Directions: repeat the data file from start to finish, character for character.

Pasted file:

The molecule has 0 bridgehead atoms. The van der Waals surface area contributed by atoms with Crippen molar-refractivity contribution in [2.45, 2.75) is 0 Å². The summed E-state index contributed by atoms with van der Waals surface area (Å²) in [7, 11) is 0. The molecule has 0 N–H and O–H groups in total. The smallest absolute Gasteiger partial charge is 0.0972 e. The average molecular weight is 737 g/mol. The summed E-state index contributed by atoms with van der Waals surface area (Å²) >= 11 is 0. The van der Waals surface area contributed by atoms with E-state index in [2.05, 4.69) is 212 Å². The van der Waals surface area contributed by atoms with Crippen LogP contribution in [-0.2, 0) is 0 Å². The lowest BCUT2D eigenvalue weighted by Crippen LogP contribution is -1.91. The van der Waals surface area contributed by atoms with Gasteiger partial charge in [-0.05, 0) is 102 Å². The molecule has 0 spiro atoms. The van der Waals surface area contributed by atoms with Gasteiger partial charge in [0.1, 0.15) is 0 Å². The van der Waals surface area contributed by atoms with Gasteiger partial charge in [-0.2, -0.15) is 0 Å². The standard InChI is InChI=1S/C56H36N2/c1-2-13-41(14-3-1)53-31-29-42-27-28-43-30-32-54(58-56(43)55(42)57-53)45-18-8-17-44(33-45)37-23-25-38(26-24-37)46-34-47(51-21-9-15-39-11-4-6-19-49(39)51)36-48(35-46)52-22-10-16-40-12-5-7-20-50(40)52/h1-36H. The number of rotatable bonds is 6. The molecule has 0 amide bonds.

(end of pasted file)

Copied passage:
The molecule has 0 bridgehead atoms. The van der Waals surface area contributed by atoms with Crippen molar-refractivity contribution in [2.45, 2.75) is 0 Å². The summed E-state index contributed by atoms with van der Waals surface area (Å²) in [7, 11) is 0. The molecule has 0 N–H and O–H groups in total. The smallest absolute Gasteiger partial charge is 0.0972 e. The average molecular weight is 737 g/mol. The summed E-state index contributed by atoms with van der Waals surface area (Å²) >= 11 is 0. The van der Waals surface area contributed by atoms with E-state index in [2.05, 4.69) is 212 Å². The van der Waals surface area contributed by atoms with Crippen LogP contribution in [-0.2, 0) is 0 Å². The lowest BCUT2D eigenvalue weighted by Crippen LogP contribution is -1.91. The van der Waals surface area contributed by atoms with Gasteiger partial charge in [-0.05, 0) is 102 Å². The molecule has 0 spiro atoms. The van der Waals surface area contributed by atoms with Gasteiger partial charge in [0.1, 0.15) is 0 Å². The van der Waals surface area contributed by atoms with Gasteiger partial charge in [-0.2, -0.15) is 0 Å². The standard InChI is InChI=1S/C56H36N2/c1-2-13-41(14-3-1)53-31-29-42-27-28-43-30-32-54(58-56(43)55(42)57-53)45-18-8-17-44(33-45)37-23-25-38(26-24-37)46-34-47(51-21-9-15-39-11-4-6-19-49(39)51)36-48(35-46)52-22-10-16-40-12-5-7-20-50(40)52/h1-36H. The number of rotatable bonds is 6. The molecule has 0 amide bonds.